Dental Office Management Complimented and Complicated by Technology

Dental Office Management Complimented and Complicated by Technology

By Marcey Bearss, Team Leader and Regional Manager

Computer software technology is here to stay because it efficiently and accurately manages clinical and business data.   However, learning how to use the technology can differ from one team member to another and can cause costly and unfortunate turnover when there is a judgment placed on how quickly team members should learn the software, digital x-rays, intra-oral devices or any other types of technology.  Consistency has been shown to be very important to the patient’s’ experience in the dental office. Patients do not like to see constant change in staff in their dental office.   Dental consultants have been able to demonstrate that offices that retain staff more than two years average a higher production rate than those who experience constant turnover.   The computer software technology has forced us to measure our team member’s skill and knowledge of the practice software much like we measure their ability to schedule and collect money. Most dentists want to hire someone who is already trained on their program.  This is beneficial but it may also narrow the field of qualified people.  Knowledge of the software system varies greatly from person to person and is relegated to the training received in the past which may not be as complete as necessary for your practice.  Before dismissing a valued team member for lack of software skills, ask yourself if diligent training would solve the problem.   

Learning the dental software program requires special training, practice and time.  In the whirlwind of the dental office important details are often left incomplete because there isn’t enough time.  Some people will learn quicker than others.  It is important to write down the steps necessary to achieve the tasks for staff that are slower learners or part-time staff that don’t have the opportunity to use the system daily.  The computer software needs to be mastered quickly so that mistakes are not made on a continual basis and the focus can be put on patient care and practice growth. Have the trainees practice on test patients or demo units before turning them loose on patients. Your software provider has training and support packages available.  Support should be called whenever you are stuck and need help.  Before you call support, write down what you want to achieve.  For instance, if you want to know how many patients you have on a certain insurance plan ask how you can create the report and then write down the pathway to get there.  You will not remember after a couple of days if you don’t write it down.  Creating your own computer software-training manual will make it easier to train staff.  Create a “team centered” training program in your office and designate those team members that have mastered the system to act as trainers or support to slow learners.  You will not be able to create the synergy to move your practice to a higher level of production unless you take the necessary steps to support your team with training in all areas necessary for the success of your practice.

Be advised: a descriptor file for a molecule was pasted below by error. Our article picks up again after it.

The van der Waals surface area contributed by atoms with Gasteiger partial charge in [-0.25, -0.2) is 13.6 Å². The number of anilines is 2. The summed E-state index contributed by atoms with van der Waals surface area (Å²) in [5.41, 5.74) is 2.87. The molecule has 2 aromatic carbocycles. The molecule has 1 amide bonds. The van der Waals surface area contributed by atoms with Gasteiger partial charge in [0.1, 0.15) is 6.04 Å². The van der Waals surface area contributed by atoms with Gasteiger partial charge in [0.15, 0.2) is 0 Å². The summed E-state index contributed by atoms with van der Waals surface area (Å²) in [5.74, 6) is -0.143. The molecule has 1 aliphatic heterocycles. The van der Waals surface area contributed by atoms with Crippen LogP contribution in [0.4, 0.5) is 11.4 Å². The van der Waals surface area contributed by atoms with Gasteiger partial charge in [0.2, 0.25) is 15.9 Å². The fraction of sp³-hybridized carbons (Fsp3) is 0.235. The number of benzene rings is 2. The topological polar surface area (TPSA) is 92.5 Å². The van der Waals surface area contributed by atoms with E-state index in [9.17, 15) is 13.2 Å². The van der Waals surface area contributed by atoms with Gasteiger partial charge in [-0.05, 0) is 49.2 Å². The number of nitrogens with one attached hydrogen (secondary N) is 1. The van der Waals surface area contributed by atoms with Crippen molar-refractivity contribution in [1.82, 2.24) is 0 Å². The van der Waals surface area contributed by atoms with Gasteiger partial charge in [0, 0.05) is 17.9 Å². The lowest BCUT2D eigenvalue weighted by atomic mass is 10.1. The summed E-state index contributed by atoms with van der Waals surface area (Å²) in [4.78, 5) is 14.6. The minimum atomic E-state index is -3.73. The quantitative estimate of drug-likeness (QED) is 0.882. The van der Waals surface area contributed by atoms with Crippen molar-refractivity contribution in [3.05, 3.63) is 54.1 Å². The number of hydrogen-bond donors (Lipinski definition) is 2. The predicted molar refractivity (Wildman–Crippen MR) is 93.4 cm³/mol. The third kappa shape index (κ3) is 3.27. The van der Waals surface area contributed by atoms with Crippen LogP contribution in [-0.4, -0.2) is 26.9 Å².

eAssist has a national team of people who are trained and skilled in a large variety of practice management software.  We can work with you to help train your team while freeing up time by filing your insurance, posting your payments and appealing unpaid claims.

eAssist Helpful News and Billing Tips; Edition #105

3 Comments
  • Cindi Lignell
    Posted at 18:47h, 02 November Reply

    I appreciated this information. The expectation of staff instantly learning new technology is high. I liked how you explained how different individuals learn at different rates and emphasized recognizing the employees value.

  • Mindy Davis
    Posted at 20:08h, 02 November Reply

    Great article!

  • Miranda Mitto
    Posted at 20:54h, 02 November Reply

    This article holds so much truth! Technology. Can be oh so bitter sweet. Learning curves can be overcome with great patience!

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